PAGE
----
Tuesday, Oct 21, 2014

When Putin blinked

Russian President Vladimir Putin. Russian President Vladimir Putin.
New York Times Written by Thomas L Friedman | Posted: May 30, 2014 12:17 am | Updated: May 30, 2014 8:04 am

There was a moment at the height of the Cuban missile crisis in October 1962 when Soviet ships approached to within just a few miles of a US naval blockade and then, at the last minute, turned back — prompting then-Secretary of State Dean Rusk to utter one of the most famous lines from the Cold War:  “We’re eyeball to eyeball, and I think the other fellow just blinked.” The crisis in Ukraine never threatened a Cold War-like nuclear armageddon, but it may be the first case of post-post-Cold War brinkmanship, pitting the 21st century versus the 19th. It pits a Chinese/ Russian worldview that says we can take advantage of 21st-century globalisation whenever we want to enrich ourselves and we can behave like 19th-century powers whenever we want to take a bite out of a neighbour — versus a view that says, no, sorry, the world of the 21st century is not just interconnected but interdependent and either you play by those rules or you pay a huge price.

In the end, it was Putinism versus Obamaism, and I’d like to be the first on my block to declare that the “other fellow” — Putin — “just blinked”. In fact, I’d like to say more: Putin got pretty much everything wrong in Ukraine. He thought the world was still shaped by “spheres of influence” dictated from the top down, when Ukraine was all about the emergence of “people of influence” — The Square People, organised from the bottom up and eager to join their own sphere: the world of liberty and free markets represented by the EU.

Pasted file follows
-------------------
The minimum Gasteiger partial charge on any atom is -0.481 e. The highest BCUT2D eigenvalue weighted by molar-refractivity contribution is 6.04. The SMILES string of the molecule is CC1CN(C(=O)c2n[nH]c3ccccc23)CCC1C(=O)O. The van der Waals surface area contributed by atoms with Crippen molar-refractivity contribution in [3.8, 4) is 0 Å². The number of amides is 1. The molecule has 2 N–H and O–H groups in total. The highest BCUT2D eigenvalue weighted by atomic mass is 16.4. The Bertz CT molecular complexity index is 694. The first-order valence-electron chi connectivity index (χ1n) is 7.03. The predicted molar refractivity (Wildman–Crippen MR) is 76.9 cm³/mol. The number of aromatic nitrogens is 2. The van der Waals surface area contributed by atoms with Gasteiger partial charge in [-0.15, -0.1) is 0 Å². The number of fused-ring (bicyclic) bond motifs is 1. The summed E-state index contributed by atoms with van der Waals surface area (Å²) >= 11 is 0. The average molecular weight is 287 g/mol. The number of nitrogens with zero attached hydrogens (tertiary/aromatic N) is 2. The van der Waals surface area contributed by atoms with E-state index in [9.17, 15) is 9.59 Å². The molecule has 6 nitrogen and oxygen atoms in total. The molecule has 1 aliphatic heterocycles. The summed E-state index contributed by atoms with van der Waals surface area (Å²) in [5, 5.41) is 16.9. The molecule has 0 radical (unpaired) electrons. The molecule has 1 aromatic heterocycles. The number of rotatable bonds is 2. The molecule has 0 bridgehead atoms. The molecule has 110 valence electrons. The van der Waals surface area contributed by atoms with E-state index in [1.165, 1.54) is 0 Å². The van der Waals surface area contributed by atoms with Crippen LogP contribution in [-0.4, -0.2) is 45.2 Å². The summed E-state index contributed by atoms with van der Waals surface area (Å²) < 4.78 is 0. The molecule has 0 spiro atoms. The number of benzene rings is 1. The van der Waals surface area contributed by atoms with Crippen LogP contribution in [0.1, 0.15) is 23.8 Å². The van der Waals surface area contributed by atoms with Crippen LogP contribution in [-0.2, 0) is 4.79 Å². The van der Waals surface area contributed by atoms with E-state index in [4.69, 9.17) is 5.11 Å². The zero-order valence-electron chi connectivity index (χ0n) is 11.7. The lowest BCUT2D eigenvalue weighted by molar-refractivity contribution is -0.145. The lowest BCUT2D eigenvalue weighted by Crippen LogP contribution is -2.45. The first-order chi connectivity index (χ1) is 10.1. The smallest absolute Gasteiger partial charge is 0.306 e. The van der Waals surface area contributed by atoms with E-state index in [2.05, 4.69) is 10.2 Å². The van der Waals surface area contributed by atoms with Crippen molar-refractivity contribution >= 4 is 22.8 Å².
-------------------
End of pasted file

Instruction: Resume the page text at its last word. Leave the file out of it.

Putin underestimated Ukrainian patriotism; even many Russian speakers in eastern Ukraine did not like pro-Putin thugs trying to force them to join Russia. And, most of all, Putin underestimated the impact of Western economic sanctions. The world turned out to be more interdependent, and Russia more exposed to that interdependence, than Putin thought. So he blinked. The first flutter was pulling back his troops from Ukraine’s border and letting the election proceed. Because Putin’s aggression in Crimea has spurred Europe to reduce its dependence on Russian gas, Putin rushed to Beijing to conclude a natural gas supply deal with China. The price China extracted is secret and experts “suspect Putin dropped the price of gas significantly for China in a desperate manoeuvre to ensure a steady cash flow for Gazprom in the face of sinking revenue and Western sanctions,” The Washington Post reported. Let’s add it up: Putin’s seizure of Crimea has weakened the Russian economy, led to China getting a bargain gas deal, revived Nato, spurred Europe to start ending its addiction to Russian gas and begun a debate across Europe about increasing defence spending. Nice work, Vladimir. That’s why I say the country Putin threatens most today is Russia.

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